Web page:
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BWW Review: Concept Overwhelms Content in Elevator Repair Service's MEASURE FOR MEASURE

Regarded by The Public Theater's artistic director Oskar Eustis as a resident company of the Astor Place venue, Elevator Repair Service's niche has always been productions with a clear focus on words, such as their fully staged complete-text reading of F. Scott Fitzgerald's "The Great Gatsby," titled GATZ, or ARGUENDO, their legal vaudeville centered on documents pertaining to a Supreme Court case regarding strip clubs and the First Amendment.

Measure for Measure
Pete Simpson and Rinne Groff
(Photo: Richard Termine)

So it's rather appropriate that their first venture into Shakespeare premieres at the artistic home Joseph Papp founded as part of his mission to bring Shakespeare's plays to all New Yorkers.

In his program notes for ERS' new mounting of Measure for Measure, the company's artistic director (and stage director for this production) John Collins refers to himself as "something of a Shakespeare novice" who regards the playwright's scripted language as a "positively unnatural form of speech."

The primary concept for this showing came about, he says, when there weren't enough scripts for everyone at a rehearsal, so they found a website with the text and projected it on the wall for the actors to read as they performed. Naturally, the pacing was affected by how quickly or slowly the person at the computer scrolled down the page.

So with the help of a grant from the David and Helen Gurley Brown Institute for Media Innovation, interactive digital tools were created to modulate the tempo of each performance, as the actors (Rinne Groff, Lindsay Hockaday, Maggie Hoffman, Mike Iveson, Vin Knight, April Matthis, Gavin Price, Greig Sargeant, Scott Shepherd, Pete Simpson, and Susie Sokol) read their lines from teleprompters.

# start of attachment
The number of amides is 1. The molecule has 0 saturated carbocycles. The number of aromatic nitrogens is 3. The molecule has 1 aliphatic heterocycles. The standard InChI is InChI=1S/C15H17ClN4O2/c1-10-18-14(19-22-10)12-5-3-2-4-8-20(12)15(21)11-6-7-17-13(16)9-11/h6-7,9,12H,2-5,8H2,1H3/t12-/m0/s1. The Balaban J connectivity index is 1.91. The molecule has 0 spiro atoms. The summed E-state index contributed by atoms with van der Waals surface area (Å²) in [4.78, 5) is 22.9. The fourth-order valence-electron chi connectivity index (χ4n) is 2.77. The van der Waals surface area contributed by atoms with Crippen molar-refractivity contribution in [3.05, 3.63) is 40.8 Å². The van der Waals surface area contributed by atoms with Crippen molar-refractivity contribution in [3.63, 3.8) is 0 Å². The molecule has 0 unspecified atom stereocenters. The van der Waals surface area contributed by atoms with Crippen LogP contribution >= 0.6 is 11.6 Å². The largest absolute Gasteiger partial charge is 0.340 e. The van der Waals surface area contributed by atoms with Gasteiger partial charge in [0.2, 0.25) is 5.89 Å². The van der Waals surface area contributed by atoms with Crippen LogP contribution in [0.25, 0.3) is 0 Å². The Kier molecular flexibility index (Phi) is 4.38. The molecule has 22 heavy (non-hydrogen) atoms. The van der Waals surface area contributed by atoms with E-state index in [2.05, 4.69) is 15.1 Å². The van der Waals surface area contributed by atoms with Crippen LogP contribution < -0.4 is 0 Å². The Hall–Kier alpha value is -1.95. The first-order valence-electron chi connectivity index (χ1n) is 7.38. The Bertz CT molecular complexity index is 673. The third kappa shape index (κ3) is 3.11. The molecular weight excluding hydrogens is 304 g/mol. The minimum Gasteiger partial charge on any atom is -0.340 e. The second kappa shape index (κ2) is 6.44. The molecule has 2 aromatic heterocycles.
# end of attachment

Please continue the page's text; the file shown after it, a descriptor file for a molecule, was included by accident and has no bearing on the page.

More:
Measure for Measure
The Company (Photo: Richard Termine)

The Public's website says the production is performed with "Marx-Brothers-inspired slapstick," a baffling description since The Marx Brothers didn't perform slapstick. Nevertheless, set designer Jim Findlay fills the blank-walled stage with long wooden tables and candlestick telephones, suggesting a theatrical world that might have been created by Marx contemporaries (and occasional collaborators) like Ben Hecht or George S. Kaufman. Costume designer Kaye Voyce matches the feel with early 20th Century styles.

The story remains about an unfortunate Venetian named Claudio (Sargeant) who is sentenced to death by Lord Angelo (Simpson), the puritanical temporary ruler left in charge during the absence of the Duke (Shepherd), for impregnating his lover Juliet (Hockaday) without being married to her. When Claudio's sister Isabella (Groff), who is about to enter a nunnery, pleads to Claudio for her brother's life, the hypocritical ruler suggests that an evening of her favors would change his mind.

For most of the performance, which runs two hour and ten minutes without an intermission, actors race through their lines and staging, often barking words indecipherably into the phones. The lack of clarity seems intentional and while the visual may suggest Marx-style madcap mayhem, the absence of understandable wit makes the evening seem a frenetic blur.

But then everything slows down for the emotional scene when the distraught Isabella visits Claudio in jail, not knowing how she should respond to the proposition that would spare his life.

If at this point a viewer can moved by the story and characters, it is most likely from previous familiarity with the play, rather than anything ERS has presented leading up to it.

Experimentation in theatre should be encouraged at all levels and while this Measure for Measure appears to be a case of concept over content, nobody knows how this sort of thing will work until you put it up in front of an audience. If you're not satisfied with the results, you may still find the effort quite admirable.



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From This Author - Michael Dale